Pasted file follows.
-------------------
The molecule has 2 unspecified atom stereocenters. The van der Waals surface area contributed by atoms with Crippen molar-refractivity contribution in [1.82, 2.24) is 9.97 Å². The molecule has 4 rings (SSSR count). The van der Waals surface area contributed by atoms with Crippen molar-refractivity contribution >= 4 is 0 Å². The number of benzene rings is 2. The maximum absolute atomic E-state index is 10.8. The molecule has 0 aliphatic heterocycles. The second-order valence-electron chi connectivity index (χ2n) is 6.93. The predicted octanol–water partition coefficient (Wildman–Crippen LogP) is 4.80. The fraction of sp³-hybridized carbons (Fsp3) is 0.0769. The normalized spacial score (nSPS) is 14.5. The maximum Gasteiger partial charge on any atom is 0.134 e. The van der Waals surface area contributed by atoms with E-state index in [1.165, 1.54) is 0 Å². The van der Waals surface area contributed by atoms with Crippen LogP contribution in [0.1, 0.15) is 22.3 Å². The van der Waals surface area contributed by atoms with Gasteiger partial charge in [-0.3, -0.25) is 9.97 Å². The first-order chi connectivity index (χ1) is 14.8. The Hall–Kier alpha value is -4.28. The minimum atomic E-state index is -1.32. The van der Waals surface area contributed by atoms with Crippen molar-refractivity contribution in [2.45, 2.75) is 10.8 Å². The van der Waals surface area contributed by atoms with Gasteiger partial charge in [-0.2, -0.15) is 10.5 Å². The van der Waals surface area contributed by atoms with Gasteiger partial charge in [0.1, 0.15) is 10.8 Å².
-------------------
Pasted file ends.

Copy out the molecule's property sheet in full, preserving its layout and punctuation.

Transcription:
The molecule has 2 unspecified atom stereocenters. The van der Waals surface area contributed by atoms with Crippen molar-refractivity contribution in [1.82, 2.24) is 9.97 Å². The molecule has 4 rings (SSSR count). The van der Waals surface area contributed by atoms with Crippen molar-refractivity contribution >= 4 is 0 Å². The number of benzene rings is 2. The maximum absolute atomic E-state index is 10.8. The molecule has 0 aliphatic heterocycles. The second-order valence-electron chi connectivity index (χ2n) is 6.93. The predicted octanol–water partition coefficient (Wildman–Crippen LogP) is 4.80. The fraction of sp³-hybridized carbons (Fsp3) is 0.0769. The normalized spacial score (nSPS) is 14.5. The maximum Gasteiger partial charge on any atom is 0.134 e. The van der Waals surface area contributed by atoms with E-state index in [1.165, 1.54) is 0 Å². The van der Waals surface area contributed by atoms with Crippen LogP contribution in [0.1, 0.15) is 22.3 Å². The van der Waals surface area contributed by atoms with Gasteiger partial charge in [-0.3, -0.25) is 9.97 Å². The first-order chi connectivity index (χ1) is 14.8. The Hall–Kier alpha value is -4.28. The minimum atomic E-state index is -1.32. The van der Waals surface area contributed by atoms with Crippen molar-refractivity contribution in [2.45, 2.75) is 10.8 Å². The van der Waals surface area contributed by atoms with Gasteiger partial charge in [-0.2, -0.15) is 10.5 Å². The van der Waals surface area contributed by atoms with Gasteiger partial charge in [0.1, 0.15) is 10.8 Å².